Someone recently asked me why I give my time, treasure and talent to the Parent Child Center of Tulsa when I know that our society will never end child abuse and neglect.
I acknowledge that it is a daunting problem. In 2017, the U.S. government reported that 4.1 million cases of child abuse and neglect were referred to child protective services. In Tulsa County, there were 10,744 child abuse investigations conducted by the Department of Human Services in 2018 and, of those, 2,685 cases were confirmed.
With a problem so large, my friend asked, how could my miniscule efforts ever make any measurable difference?
Although I believe that I have a social and moral obligation to help my community become a better place to live, and although I am grateful for the loving family I have always had and hope for the same for others less fortunate than I, I have a more practical reason to help reduce child abuse and neglect. As a lawyer, business owner and member of this community, economic development and prosperity for all of Tulsa is important to me.
Many studies have documented the direct connection between child abuse and neglect and lifelong health and social problems. Health problems include high-risk behavior such as smoking, substance abuse and obesity, which in turn increase the risk of chronic lung disease, heart disease, diabetes and other life-shortening health problems. Social problems include a higher likelihood that a person from an abusive childhood will drop out of school, experience teen pregnancy, have difficulty keeping a job, difficulty with personal relationships, commit crimes and repeat the cycle of their early childhood experience by abusing and neglecting their own children. The financial burden on society caused by these health and social issues is enormous and affects our entire community.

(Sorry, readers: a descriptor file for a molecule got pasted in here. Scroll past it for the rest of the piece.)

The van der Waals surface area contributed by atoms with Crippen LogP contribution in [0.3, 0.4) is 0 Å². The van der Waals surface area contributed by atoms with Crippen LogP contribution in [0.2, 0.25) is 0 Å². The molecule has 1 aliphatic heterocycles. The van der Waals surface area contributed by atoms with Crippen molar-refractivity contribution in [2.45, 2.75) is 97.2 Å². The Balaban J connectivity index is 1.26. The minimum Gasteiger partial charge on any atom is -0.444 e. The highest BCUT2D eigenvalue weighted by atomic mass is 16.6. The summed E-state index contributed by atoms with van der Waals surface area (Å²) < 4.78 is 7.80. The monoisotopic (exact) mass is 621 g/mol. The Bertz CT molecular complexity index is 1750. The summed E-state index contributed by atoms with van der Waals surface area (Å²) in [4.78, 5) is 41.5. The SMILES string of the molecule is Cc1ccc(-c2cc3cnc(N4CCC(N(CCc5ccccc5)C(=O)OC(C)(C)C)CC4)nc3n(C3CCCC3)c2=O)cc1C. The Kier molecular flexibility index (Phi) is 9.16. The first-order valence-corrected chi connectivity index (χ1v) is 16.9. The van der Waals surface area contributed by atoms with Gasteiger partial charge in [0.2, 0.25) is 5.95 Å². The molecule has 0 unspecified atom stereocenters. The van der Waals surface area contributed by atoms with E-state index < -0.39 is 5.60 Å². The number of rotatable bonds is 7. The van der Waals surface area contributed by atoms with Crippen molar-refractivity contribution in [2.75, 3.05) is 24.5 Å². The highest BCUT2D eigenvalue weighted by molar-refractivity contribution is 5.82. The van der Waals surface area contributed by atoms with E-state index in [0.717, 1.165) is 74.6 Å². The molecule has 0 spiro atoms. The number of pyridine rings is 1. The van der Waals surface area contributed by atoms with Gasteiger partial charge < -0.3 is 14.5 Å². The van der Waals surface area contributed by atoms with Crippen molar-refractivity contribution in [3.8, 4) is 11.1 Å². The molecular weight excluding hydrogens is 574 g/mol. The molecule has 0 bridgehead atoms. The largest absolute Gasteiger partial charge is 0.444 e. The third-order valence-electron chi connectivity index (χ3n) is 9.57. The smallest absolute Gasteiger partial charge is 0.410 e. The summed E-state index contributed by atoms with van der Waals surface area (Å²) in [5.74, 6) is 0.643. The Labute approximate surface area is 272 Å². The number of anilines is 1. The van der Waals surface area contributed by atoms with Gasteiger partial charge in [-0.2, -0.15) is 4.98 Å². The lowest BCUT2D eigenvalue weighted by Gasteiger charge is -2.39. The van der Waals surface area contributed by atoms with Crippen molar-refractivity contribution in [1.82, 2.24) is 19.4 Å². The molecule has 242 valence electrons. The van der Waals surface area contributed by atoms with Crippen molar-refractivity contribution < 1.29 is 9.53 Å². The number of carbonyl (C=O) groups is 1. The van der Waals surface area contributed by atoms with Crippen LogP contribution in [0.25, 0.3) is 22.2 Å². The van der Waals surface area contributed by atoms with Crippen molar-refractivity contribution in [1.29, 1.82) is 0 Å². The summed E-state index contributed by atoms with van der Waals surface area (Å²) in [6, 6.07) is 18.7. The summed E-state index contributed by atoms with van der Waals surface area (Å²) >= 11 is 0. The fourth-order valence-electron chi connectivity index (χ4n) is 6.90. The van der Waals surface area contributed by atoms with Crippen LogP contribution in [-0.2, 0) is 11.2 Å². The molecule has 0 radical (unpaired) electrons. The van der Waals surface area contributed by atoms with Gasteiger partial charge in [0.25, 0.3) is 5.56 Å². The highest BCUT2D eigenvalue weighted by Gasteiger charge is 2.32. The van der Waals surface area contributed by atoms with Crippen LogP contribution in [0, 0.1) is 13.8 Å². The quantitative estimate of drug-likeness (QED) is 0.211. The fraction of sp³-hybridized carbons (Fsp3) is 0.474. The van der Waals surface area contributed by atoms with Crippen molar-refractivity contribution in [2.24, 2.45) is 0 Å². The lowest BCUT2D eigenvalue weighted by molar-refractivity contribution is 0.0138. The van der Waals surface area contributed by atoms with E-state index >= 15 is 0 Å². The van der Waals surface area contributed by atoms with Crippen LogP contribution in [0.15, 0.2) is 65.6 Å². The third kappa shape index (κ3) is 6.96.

If you accept the fact that there is a direct connection between child abuse and social and health problems, then you can easily accept the fact that children who do not experience abuse and neglect and instead have a healthy start at life are more likely to finish their education, stay employed, have families when they are emotionally and financially ready to do so, pay taxes, become productive members of their Tulsa community and perhaps even feel socially and morally motivated to “give back.”
How much more effective, efficient and practical if we address the root of the problem by educating and providing alternatives to parents, many of whom have been subject to abuse and neglect as a child, so that they will not perpetuate the endless cycle of abuse and neglect on their own children? If we not only save a child from a high-risk, life-threatening future, but save society from the financial burden of providing health and social services that could have been avoided had the abuse been avoided, then it is easy to see the value to our entire community.
Addressing and preventing the problem requires participation from everyone in our community, and at the parent child center, we know that child abuse prevention succeeds because of the partnerships we have created with child welfare, education, health, community and faith-based organizations, businesses and law enforcement agencies.
I am not naïve enough to think that we will ever end child abuse and neglect, but I know that changing the future of one child’s life and putting that child on a path of personal prosperity means there will be at least one less client for nonprofit and government social programs to provide services in the future. We do that because it is the right thing to do; protecting children is its own reward. We also do it out of enlightened self-interest. Children who grow up paying taxes, keeping jobs, having healthy family and participating in the betterment of their community help ensure economic development and prosperity for our entire community. You don’t even have to feel a social and moral duty to see that the problem of child abuse and neglect is something that we should all work toward reducing.
Sarah Hansel is a shareholder and director at Hall Estill law firm and a member of the Tulsa World Community Advisory Board. Opinion pieces by advisory board members appear in this space most weeks.